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Old 03/08/2011, 02:32 AM   #51
LegendLand
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Quote:
Originally Posted by ladyshark View Post
It is my understanding that the blue sponge is very toxic to fish. I had one and it really blossomed and was easy to care for. Very pretty (but deadly...)
i have had that sponge for 5 years, it has grown some, & ive aquacultered it for my local club, its not deadly to fish.. & it does color up under higher lighting..it loves high flow too...also sand dust will stop its growth for months, very easy to frag, just press it into a rock & it stays


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Old 03/08/2011, 10:29 AM   #52
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Aquabacs congratulations for the topic

I leave a list of some corals nps or azoox:

Fungiacyathidae
Fungiacyathus sp. cf. F. symmetricus sensu Wells, 1971

Rhizangiidae
Septastraea marylandica (Conrad, 1841)

=S. matsoni Vaughan, 1919

Septastraea altispina Cairns, 1995
Phyllangia americana Milne Edwards & Haime, 1849

Oculinidae

Archohelia limonensis Vaughan, 1919

Caryophylliidae

Caryophyllia communis sensu Wells, 1971
Caryophyllia sp. cf. C. antillarum sensu Wells, 1971
Antillocyathus maoensis (Vaughan in Vaughan & Hoffmeister, 1925)
Antillocyathus aalatus Cairns & Wells, 1987
Antillocyathus cristatus (Vaughan in Vaughan & Hoffmeister, 1925)
Antillocyathus gracilis Cairns, 1995
Trochocyathus chevalieri Cairns & Wells, 1987
Trochocyathus duncani Cairns & Wells, 1987
Trochocyathus sp. cf. T. rawsonii sensu Wells, 1971
Ceratotrochus cf. duodecimcostatus (Goldfuss, 1826)
Paracyathus henekeni (Duncan, 1863)
Paracyathus sinuosus Cairns & Wells, 1987
Paracyathus adetos Cairns, 1995
Paracyathus pulchellus (Philippi, 1842)
Oxysmilia pliocenica Cairns, 1995
Deltocyathus italicus (Michelotti, 1838)
Deltocyathus sp. sensu Wells, 1971
Stephanocyathus sp. sensu Wells, 1971
Asterosmilia abnormalis (Duncan, 1864)
Asterosmilia exarata Duncan, 1867

=A. hilli Vaughan, 1919

Asterosmilia profunda (Duncan, 1864)
Asterosmilia duncani Vaughan in Vaughan & Hoffmeister, 1925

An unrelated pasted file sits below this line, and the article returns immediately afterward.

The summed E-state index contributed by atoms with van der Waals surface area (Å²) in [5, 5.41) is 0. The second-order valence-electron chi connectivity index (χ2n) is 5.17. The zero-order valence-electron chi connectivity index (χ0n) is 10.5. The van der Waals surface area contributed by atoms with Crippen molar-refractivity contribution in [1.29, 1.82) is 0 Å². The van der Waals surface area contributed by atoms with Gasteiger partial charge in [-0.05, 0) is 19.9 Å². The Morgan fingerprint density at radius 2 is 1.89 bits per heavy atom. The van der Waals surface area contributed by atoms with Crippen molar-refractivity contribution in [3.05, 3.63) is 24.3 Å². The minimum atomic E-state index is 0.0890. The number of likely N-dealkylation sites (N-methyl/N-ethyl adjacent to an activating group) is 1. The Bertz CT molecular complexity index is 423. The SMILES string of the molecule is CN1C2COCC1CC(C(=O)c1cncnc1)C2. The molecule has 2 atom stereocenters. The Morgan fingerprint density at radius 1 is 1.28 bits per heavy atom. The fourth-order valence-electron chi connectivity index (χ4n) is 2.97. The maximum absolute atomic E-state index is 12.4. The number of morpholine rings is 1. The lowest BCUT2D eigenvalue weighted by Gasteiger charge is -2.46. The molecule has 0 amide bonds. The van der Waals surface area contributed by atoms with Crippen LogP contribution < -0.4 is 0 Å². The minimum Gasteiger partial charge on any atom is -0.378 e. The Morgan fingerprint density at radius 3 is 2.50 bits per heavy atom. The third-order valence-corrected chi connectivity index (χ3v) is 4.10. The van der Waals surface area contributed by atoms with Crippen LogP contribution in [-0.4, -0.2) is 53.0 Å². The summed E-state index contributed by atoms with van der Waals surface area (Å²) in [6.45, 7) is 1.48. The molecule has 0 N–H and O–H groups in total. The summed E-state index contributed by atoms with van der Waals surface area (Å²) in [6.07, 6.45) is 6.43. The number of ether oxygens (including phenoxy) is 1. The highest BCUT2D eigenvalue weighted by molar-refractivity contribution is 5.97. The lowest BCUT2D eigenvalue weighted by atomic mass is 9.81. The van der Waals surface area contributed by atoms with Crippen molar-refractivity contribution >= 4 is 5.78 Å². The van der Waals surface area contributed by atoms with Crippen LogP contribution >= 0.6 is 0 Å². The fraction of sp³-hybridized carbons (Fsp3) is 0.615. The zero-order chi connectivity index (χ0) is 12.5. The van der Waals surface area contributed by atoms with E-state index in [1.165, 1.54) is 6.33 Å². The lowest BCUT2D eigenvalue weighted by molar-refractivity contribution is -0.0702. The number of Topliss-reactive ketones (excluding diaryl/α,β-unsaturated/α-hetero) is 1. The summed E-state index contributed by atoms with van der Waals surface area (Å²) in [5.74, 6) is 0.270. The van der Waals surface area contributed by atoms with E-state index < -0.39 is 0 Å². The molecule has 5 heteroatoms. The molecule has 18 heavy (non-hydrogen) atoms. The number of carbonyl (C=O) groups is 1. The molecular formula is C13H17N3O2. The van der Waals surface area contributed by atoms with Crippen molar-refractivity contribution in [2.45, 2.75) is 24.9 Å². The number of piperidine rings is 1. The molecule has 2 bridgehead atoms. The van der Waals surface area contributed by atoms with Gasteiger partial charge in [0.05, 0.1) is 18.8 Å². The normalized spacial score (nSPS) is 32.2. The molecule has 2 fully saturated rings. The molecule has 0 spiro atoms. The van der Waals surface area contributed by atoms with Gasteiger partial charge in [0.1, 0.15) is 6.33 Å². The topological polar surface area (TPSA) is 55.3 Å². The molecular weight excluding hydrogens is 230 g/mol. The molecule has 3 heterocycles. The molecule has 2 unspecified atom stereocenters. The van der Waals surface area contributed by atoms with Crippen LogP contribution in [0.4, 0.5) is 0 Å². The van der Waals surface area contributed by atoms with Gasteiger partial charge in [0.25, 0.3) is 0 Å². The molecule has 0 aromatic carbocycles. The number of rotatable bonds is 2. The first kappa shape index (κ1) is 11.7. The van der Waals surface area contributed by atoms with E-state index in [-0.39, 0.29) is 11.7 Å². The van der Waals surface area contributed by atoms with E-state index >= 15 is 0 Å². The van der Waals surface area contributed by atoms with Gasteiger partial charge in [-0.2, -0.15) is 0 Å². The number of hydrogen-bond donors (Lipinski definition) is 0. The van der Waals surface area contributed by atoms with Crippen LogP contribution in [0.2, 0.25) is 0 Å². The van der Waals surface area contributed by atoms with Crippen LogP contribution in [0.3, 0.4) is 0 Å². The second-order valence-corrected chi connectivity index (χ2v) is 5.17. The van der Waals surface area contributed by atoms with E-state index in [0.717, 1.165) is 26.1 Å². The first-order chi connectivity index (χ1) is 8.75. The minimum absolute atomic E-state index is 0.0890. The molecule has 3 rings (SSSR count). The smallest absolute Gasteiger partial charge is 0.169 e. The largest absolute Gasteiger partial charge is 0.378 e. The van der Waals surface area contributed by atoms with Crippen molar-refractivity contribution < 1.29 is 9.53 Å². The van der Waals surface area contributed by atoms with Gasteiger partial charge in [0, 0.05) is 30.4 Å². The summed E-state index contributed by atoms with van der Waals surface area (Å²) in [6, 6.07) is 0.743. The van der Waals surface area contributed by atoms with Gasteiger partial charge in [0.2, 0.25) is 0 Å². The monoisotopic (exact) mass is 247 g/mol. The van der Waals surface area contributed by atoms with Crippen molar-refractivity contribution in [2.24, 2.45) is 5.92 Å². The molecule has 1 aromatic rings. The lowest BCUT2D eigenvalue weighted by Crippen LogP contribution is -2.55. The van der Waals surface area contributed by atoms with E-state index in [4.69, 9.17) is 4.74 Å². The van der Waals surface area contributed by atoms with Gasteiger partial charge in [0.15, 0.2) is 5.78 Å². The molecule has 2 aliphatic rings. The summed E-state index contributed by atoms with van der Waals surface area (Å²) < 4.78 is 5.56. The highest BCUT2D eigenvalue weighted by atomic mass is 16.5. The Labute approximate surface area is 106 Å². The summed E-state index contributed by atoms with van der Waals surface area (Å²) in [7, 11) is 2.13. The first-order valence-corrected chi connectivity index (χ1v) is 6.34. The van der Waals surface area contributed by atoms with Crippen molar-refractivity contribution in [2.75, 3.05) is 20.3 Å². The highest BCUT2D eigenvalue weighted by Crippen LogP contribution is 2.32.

Asterosmilia compressa Vaughan in Vaughan & Hoffmeister, 1925
Asterosmilia irregularis Cairns, 1995
Asterosmilia trinitatis Vaughan in Vaughan & Hoffmeister, 1926
Asterosmilia machapooriensis Hoffmeister in Vaughan & Hoffmeister, 1926
Desmophyllum sp. sensu Wells, 1971

Turbinoliidae

Dominicotrochus dominicensis (Vaughan in Vaughan & Hoffmeister, 1925)
Sphenotrochus senni Wells, 1945
Sphenotrochus trinitatis Vaughan in Vaughan & Hoffmeister, 1926
Sphenotrochus brassensis Vaughan in Vaughan & Hoffmeister, 1926
Sphenotrochus cf. hancocki Durham & Barnard, 1952

Flabellidae

Flabellum sp. sensu Vaughan & Woodring, 1921
Flabellum sp. 1 sensu Wells, 1971
Flabellum sp. 2 sensu Wells, 1971
Gardineria minor Wells, 1973

Guyniidae

Guynia annulata Duncan, 1872
Stenocyathus sp. sensu Wells, 1971
Schizocyathus fissilis Pourtalès, 1874
Pourtalocyathus hispidus (Pourtalès, 1878)

Dendrophylliidae

Balanophyllia pittieri Vaughan, 1919

=?B. grandis Cairns, 1977

Balanophyllia sp. sensu Wells, 1971
Dendrophyllia cornucopia Pourtalès, 1871
Dendrophyllia sp. sensu Wells, 1971


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Old 07/18/2011, 01:30 AM   #53
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How much light

How much light is to much light.


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Old 07/30/2011, 03:27 AM   #54
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Does anyone have any links to articles relating to the gorgonian species Menella ? Or for that matter any good reading material about Menella. Uhuru/Aquabacs surely you two have come across detailed information, through personal experience or otherwise, regarding this species. Any info would be greatly appreciated. Thanks !


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Old 08/03/2011, 08:35 PM   #55